A look at his leadership characteristics
Recently, I was the guest on the “All Business” radio program on WTMJ-AM 620. I was interviewed on the topic of leadership.
Much to my surprise (but delight), one of the first questions was, “What kind of presidential leader will Donald Trump be?” On the program, I did not have enough time to fully elaborate on my reply, so I thought I would do so in this column, especially given the Trump administration is now in office and getting started.
What can we expect from Mr. Trump in his new role?
At the outset, I should let readers know I am no Johnny-come-lately to the issue of presidential personality. I have read extensively on the topic beginning in elementary school (I was Abraham Lincoln for my third grade Halloween party). The topic has long fascinated me. I own literally hundreds and hundreds of presidential biographies (much to my wife’s dismay). Later, given my education, training and experience as an industrial-organizational psychologist, I continued to read in the area with increased insight and interest.
While there have been many books written about presidential personality, a handful have attempted to get “inside the heads” of the presidents from a psychological perspective. The first book of that kind with which I am familiar was Richard Neustadt’s 1960 book, “Presidential Power and the Modern Presidents.” As the book implies, Neustadt emphasized the roles power and authority play in presidential performance.
In 1972, James David Barber wrote his seminal book, “The Presidential Character: Predicting Presidential Performance in the White House.” This book was more psychological in nature. Barber posited a two-factor typology in which presidents varied by temperament to the extent that they were: 1. Active versus passive and 2. Positive versus negative. Four basic “types” were, therefore, possible: 1. Adaptive (positive and active), 2. Compliant (positive and passive), 3. Compulsive (negative and active), and 4. Withdrawn (negative and passive).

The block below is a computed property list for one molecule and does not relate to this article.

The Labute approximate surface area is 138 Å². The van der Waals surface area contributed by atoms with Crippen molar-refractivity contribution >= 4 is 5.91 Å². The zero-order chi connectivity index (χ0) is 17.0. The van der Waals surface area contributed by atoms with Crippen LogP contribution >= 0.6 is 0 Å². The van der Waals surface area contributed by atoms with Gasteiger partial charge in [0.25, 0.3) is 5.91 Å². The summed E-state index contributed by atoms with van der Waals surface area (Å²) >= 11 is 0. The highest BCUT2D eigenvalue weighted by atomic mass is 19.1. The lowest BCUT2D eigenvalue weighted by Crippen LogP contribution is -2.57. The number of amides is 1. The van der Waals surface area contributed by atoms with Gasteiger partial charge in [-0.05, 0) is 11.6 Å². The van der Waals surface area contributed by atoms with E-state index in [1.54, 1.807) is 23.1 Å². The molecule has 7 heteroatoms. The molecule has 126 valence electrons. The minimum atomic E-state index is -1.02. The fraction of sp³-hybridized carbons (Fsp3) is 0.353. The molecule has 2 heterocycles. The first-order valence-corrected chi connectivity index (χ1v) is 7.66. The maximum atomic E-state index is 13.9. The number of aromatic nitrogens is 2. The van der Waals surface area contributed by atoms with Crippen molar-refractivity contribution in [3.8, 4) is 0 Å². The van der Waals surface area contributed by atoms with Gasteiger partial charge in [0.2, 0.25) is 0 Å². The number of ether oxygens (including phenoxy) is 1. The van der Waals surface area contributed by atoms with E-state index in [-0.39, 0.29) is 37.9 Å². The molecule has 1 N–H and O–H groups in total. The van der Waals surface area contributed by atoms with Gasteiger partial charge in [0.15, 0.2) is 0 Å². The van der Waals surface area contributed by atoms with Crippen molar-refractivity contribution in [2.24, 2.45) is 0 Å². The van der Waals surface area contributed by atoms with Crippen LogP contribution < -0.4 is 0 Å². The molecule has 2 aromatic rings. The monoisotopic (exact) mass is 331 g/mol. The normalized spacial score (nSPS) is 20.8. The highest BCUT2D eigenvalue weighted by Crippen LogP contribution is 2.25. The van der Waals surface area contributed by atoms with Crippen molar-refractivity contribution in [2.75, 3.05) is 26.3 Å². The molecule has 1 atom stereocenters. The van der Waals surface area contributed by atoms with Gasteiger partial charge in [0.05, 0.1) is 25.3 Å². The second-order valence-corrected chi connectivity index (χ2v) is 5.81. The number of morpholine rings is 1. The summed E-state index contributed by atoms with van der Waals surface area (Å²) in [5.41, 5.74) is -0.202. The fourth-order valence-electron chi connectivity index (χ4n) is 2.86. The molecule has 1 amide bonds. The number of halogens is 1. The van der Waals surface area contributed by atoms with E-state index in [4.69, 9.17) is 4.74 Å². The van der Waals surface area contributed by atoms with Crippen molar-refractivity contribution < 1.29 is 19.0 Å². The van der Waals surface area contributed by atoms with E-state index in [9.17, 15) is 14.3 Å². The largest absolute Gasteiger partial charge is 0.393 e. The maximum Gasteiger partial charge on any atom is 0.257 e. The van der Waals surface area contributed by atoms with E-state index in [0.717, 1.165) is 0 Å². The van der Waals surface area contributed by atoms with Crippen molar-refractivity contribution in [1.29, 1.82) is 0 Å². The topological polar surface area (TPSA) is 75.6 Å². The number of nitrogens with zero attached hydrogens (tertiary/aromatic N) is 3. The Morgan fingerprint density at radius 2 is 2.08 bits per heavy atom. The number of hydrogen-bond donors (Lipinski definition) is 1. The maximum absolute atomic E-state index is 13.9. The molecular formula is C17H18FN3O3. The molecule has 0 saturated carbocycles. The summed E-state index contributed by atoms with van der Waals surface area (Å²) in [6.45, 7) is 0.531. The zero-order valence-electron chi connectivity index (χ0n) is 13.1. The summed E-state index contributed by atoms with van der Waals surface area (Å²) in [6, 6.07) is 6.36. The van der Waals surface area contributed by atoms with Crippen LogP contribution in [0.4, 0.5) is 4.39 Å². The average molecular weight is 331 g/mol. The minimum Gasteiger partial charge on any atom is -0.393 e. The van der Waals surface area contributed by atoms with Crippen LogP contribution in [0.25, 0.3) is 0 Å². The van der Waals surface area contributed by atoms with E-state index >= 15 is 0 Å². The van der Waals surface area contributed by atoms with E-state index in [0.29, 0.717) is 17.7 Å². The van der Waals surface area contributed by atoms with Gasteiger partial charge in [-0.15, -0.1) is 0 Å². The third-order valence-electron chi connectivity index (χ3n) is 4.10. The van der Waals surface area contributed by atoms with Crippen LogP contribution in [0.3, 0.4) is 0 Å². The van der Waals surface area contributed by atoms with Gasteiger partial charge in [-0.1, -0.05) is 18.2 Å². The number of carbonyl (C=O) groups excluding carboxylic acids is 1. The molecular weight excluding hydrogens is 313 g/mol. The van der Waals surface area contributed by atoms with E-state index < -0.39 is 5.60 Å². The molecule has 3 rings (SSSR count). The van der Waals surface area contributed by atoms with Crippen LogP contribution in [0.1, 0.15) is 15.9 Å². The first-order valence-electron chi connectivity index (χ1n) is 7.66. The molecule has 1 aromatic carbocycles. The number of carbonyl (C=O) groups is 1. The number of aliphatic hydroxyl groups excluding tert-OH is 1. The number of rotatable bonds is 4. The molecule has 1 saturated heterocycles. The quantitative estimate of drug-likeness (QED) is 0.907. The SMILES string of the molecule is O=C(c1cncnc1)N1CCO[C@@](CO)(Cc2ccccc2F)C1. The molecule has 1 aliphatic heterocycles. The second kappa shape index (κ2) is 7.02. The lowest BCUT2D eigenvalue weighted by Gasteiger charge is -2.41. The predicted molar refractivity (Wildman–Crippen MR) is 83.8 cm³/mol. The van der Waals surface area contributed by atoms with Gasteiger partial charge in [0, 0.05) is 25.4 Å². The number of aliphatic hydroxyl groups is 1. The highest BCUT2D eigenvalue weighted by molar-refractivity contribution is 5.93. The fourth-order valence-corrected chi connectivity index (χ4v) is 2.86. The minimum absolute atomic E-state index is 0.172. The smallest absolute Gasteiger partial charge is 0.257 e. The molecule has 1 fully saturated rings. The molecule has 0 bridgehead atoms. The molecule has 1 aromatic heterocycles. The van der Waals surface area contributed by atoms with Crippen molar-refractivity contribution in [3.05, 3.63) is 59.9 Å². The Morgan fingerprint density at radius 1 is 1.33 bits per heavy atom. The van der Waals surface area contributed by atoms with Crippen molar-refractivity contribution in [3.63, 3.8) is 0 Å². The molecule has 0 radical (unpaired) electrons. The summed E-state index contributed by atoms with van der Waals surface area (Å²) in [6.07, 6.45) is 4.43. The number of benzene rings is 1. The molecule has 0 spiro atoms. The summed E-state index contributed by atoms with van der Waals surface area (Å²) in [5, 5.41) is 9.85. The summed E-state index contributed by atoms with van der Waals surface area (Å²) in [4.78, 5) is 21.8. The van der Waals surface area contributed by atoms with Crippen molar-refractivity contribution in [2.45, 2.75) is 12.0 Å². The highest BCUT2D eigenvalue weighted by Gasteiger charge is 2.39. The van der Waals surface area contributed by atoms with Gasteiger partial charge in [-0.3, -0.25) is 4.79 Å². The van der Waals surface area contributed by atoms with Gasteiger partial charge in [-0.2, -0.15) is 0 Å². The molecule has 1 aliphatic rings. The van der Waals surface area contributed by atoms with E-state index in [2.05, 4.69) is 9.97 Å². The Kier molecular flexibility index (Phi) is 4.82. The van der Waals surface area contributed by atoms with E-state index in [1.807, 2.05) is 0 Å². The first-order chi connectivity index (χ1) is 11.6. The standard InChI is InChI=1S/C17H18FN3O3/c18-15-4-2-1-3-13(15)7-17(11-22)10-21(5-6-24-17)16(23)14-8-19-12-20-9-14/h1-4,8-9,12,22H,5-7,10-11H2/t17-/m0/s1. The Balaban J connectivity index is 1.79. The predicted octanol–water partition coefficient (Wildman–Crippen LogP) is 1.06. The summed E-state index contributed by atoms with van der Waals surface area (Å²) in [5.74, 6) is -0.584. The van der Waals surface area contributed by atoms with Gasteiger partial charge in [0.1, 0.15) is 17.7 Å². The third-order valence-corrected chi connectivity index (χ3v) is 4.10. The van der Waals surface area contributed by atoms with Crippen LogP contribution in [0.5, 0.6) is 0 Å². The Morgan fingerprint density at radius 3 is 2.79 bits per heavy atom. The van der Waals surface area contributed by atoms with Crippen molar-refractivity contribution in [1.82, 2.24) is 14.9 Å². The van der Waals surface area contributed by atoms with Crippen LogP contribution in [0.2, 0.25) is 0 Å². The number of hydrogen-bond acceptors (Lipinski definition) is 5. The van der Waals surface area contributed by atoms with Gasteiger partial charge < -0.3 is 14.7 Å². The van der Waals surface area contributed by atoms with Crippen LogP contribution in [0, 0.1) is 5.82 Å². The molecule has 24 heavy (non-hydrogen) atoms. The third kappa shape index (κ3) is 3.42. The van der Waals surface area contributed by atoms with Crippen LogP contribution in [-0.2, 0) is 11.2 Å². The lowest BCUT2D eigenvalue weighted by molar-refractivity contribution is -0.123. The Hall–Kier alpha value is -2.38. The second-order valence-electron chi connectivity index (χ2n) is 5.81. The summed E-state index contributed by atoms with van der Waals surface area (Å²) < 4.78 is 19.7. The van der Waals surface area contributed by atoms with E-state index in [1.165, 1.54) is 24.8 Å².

In 1996, Stanley Renshon wrote the book, “Psychological Assessment of Presidential Candidates.” Renshon highlighted “character” as a foundational element. He outlined a basic model of character and emphasized that presidential performance is primarily a function of decision judgment and political leadership as driven and influenced by character. Ultimately, Renshon’s book explored the issue of “psychological suitability” (Is it possible to discern, prior to the election, if a candidate is psychologically suited to be president?).
In 2004, in their book, “Personality, Character and Leadership in the White House: Psychologists Assess the Presidents,” Steven Rubenzer and Thomas Faschingbauer, proposed a model for predicting presidential performance based on statistical analysis of presidents’ personality characteristics (measured via evaluation of writings, speeches, etc.) and performance in the Oval Office. Six characteristics were most predictive in their study: 1. Character, 2. Neuroticism, 3. Extraversion, 4. Openness to experience, 5. Agreeableness, and 6. Conscientiousness. The core of their book was the series of descriptive categories within which they slotted the presidents, including: Dominators, Good Guys, Actors, Maintainers and Philosophers.
The June 2016 cover story of The Atlantic was titled, “The mind of Donald Trump: A psychologist’s guide to an extraordinary personality.” In the article, Dan McAdams, using the framework utilized by Rubenzer and Faschingbauer, took a long, hard look at Mr. Trump. McAdams discussed, at length and with vivid illustrations and examples, Trump’s disposition, mental habits, motivations and self-conception. It is a fascinating article that explores him from the inside out; I highly encourage BizTimes readers, if they have not already read it, to track it down.
In tracking down McAdams’ article, readers, though, had better brace themselves for his conclusion. In his article, as he analyzed Trump, McAdams compared Trump to our nation’s past presidents. To whom was Trump most similar in terms of his temperament? McAdams’ conclusion was that Trump combines the disagreeable, suspicious, thin-skinned and “gotcha” tendencies of Richard Nixon with the venturesome, bold and daring traits of Andrew Jackson. In other words, Richard Nixon x Andrew Jackson = Donald Trump.
Trump’s unpredictable and unconventional path to the presidency is exactly what got him there. It is why his backers find him appealing. It is why political insiders from both parties find him unsettling.
What can we expect from President Trump in the White House? The guess here is we can expect more of what we have seen so far. For as Tom Griffin, the owner of the Menie Estate in Aberdeen, Scotland, the real estate property Trump sought to purchase in 2006 to build a luxury golf resort, observed after meeting with him, “It was Donald Trump playing Donald Trump.”
Trump’s presidential “act” is about to unfold. Stay tuned. It is likely to be a wild ride.
-Daniel Schroeder, Ph.D. is president and chief executive officer of
Brookfield-based Organization Development Consultants Inc.
He can be reached at 888.827.1901 or Dan.Schroeder@OD-Consultants.com.
About the Author
Daniel A. Schroeder, Ph.D. is president of
Brookfield based Organization Development Consultants
He can be reached at 262-827-1901 or